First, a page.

Title:
Clock-data recovery circuit, multi-port receiver including the same and associated methods
Kind Code:
A1


Abstract:
A clock-data recovery circuit includes a plurality of input ports and a code generation circuit. The plurality of input ports generates sampling clock signals based on digital control codes and samples input data signals based on the sampling clock signals to generate output data signals and phase detection signals, respectively. The code generation circuit generates the digital control codes based on the phase detection signals received from the input ports during a training mode.



Inventors:
Lee, Kyong-su (Yongin-si, KR)
Application Number:
12/153212
Publication Date:
11/20/2008
Filing Date:
05/15/2008
Primary Class:
International Classes:
H04L7/00
View Patent Images:
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Primary Examiner:
PHU, PHUONG M
Attorney, Agent or Firm:
LEE IP LAW, P.C. (FALLS CHURCH, VA, US)
Claims:
What is claimed is:

1. A clock-data recovery circuit, comprising: a plurality of input ports configured to generate sampling clock signals based on digital control codes, and configured to sample input data signals based on the sampling clock signals to generate output data signals and phase detection signals; and a code generation circuit configured to generate the digital control codes based on the phase detection signals received from the input ports during a training mode.

2. The clock-data recovery circuit as claimed in claim 1, wherein the code generation circuit comprises a charge pump, a loop filter, and an analog-digital converter that are shared by the plurality of input ports, and the code generation circuit is configured to sequentially generate the digital control codes using the shared charge pump, the shared loop filter, and the shared analog-digital converter.

3. The clock-data recovery circuit as claimed in claim 2, wherein the code generation circuit further comprises a storage device configured to store the sequentially generated digital control codes, and the code generation circuit is further configured to respectively output the digital control codes stored in the storage device to the corresponding input ports.

4. The clock-data recovery circuit as claimed in claim 3, wherein a power supply voltage is provided to the storage device during a standby mode in order to maintain the stored digital control codes, and the shared charge pump, the shared loop filter, and the shared analog-digital converter are deactivated during the standby mode.

5. The clock-data recovery circuit as claimed in claim 3, wherein the code generation circuit is further configured to renew the digital control code stored in the storage device by periodically performing the training mode during an active mode.

6. The clock-data recovery circuit as claimed in claim 1, wherein the code generation circuit comprises: a multiplexer configured to select and output the phase detection signals in response to a port selection signal; a charge pump and loop filter configured to generate control voltages in response to an output of the multiplexer; an analog-digital converter configured to digitize each of the control voltages and output digital control codes; and a demultiplexer configured to receive the digital control codes from the analog-digital converter and configured to select one of a plurality of output lines in response to the port selection signal to output each of the digital control codes through the selected output line.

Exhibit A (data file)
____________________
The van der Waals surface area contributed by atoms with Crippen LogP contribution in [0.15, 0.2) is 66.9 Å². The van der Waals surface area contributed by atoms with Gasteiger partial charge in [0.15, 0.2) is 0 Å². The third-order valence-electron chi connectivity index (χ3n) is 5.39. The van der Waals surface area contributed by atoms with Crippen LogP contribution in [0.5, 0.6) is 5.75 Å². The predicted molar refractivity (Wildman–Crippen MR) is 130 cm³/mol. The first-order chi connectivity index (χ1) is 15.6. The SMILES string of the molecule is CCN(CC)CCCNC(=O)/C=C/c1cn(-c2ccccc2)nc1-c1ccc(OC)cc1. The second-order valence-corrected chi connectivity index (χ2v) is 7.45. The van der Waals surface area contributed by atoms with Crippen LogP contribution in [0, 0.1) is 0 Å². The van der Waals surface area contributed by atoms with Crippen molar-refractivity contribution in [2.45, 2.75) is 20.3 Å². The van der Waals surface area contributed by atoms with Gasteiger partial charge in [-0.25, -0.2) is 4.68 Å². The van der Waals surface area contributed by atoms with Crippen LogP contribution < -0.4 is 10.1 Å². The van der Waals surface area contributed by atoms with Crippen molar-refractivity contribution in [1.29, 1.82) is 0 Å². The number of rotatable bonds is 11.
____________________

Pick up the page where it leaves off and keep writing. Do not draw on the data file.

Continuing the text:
7. The clock-data recovery circuit as claimed in claim 6, wherein the code generation circuit further comprises: a storage device configured to store the digital control codes output from the demultiplexer in response to the port selection signal and to output each of the stored digital control codes to the corresponding input port.

8. The clock-data recovery circuit as claimed in claim 1, wherein each of the input ports comprises: a local phase aligner configured to generate a corresponding sampling clock signal compensated for a skew in response to a multi-phase clock signal and a corresponding digital control code; and a sampler configured to sample a corresponding input data signal in response to a corresponding sampling clock signal to generate a corresponding output data signal.

9. The clock-data recovery circuit as claimed in claim 8, wherein each of the input ports further comprises: a phase detector configured to generate a corresponding phase detection signal based on phases of the output data signal and the sampling clock signal.

10. The clock-data recovery circuit as claimed in claim 9, wherein the phase detector is exclusively activated during the training mode.

11. The clock-data recovery circuit as claimed in claim 8, wherein the local phase aligner comprises: a digital-analog converter configured to convert a corresponding digital control signal to an analog signal; a voltage-controlled delay line configured to control a phase of the multi-phase clock signal in response to the analog signal to generate a first sampling clock signal; and an interpolator configured to interpolate the first sampling clock signal to generate a second sampling clock signal for oversampling the input data signal and configured to output the first sampling clock signal and the second sampling clock signal to the sampler.

12. The clock-data recovery circuit as claimed in claim 8, wherein the local phase aligner comprises: a digital-controlled oscillator configured to control a phase of the multi-phase clock signal in response to a corresponding digital control signal to generate a first sampling clock signal; and an interpolator configured to interpolate the first sampling clock signal to generate a second sampling clock signal and configured to output the first sampling clock signal and the second sampling clock signal to the sampler.